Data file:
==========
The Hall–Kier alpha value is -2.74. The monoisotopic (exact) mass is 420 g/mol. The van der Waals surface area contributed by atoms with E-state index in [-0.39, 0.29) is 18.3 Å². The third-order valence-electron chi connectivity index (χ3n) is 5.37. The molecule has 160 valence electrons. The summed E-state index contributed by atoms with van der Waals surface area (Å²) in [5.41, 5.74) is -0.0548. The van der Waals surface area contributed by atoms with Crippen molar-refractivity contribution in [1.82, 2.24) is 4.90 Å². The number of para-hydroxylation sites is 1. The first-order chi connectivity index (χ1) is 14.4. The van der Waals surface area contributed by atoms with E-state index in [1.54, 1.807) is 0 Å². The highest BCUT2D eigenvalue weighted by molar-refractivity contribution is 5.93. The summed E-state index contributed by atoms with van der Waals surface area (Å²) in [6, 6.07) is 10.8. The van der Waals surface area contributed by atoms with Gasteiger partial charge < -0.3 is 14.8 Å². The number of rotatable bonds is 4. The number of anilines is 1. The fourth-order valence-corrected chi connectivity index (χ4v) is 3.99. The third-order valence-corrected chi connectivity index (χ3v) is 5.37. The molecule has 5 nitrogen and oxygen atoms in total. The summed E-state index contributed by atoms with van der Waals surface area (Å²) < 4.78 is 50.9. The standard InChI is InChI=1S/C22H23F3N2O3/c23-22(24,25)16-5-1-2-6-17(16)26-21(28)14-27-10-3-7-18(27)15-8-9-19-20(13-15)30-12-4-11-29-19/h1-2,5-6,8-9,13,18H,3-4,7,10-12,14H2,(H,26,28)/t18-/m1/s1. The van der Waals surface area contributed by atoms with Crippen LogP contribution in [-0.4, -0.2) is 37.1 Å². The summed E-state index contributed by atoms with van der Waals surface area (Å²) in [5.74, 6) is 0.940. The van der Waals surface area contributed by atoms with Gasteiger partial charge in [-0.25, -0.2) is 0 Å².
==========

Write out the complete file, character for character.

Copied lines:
The Hall–Kier alpha value is -2.74. The monoisotopic (exact) mass is 420 g/mol. The van der Waals surface area contributed by atoms with E-state index in [-0.39, 0.29) is 18.3 Å². The third-order valence-electron chi connectivity index (χ3n) is 5.37. The molecule has 160 valence electrons. The summed E-state index contributed by atoms with van der Waals surface area (Å²) in [5.41, 5.74) is -0.0548. The van der Waals surface area contributed by atoms with Crippen molar-refractivity contribution in [1.82, 2.24) is 4.90 Å². The number of para-hydroxylation sites is 1. The first-order chi connectivity index (χ1) is 14.4. The van der Waals surface area contributed by atoms with E-state index in [1.54, 1.807) is 0 Å². The highest BCUT2D eigenvalue weighted by molar-refractivity contribution is 5.93. The summed E-state index contributed by atoms with van der Waals surface area (Å²) in [6, 6.07) is 10.8. The van der Waals surface area contributed by atoms with Gasteiger partial charge < -0.3 is 14.8 Å². The number of rotatable bonds is 4. The number of anilines is 1. The fourth-order valence-corrected chi connectivity index (χ4v) is 3.99. The third-order valence-corrected chi connectivity index (χ3v) is 5.37. The molecule has 5 nitrogen and oxygen atoms in total. The summed E-state index contributed by atoms with van der Waals surface area (Å²) < 4.78 is 50.9. The standard InChI is InChI=1S/C22H23F3N2O3/c23-22(24,25)16-5-1-2-6-17(16)26-21(28)14-27-10-3-7-18(27)15-8-9-19-20(13-15)30-12-4-11-29-19/h1-2,5-6,8-9,13,18H,3-4,7,10-12,14H2,(H,26,28)/t18-/m1/s1. The van der Waals surface area contributed by atoms with Crippen LogP contribution in [-0.4, -0.2) is 37.1 Å². The summed E-state index contributed by atoms with van der Waals surface area (Å²) in [5.74, 6) is 0.940. The van der Waals surface area contributed by atoms with Gasteiger partial charge in [-0.25, -0.2) is 0 Å².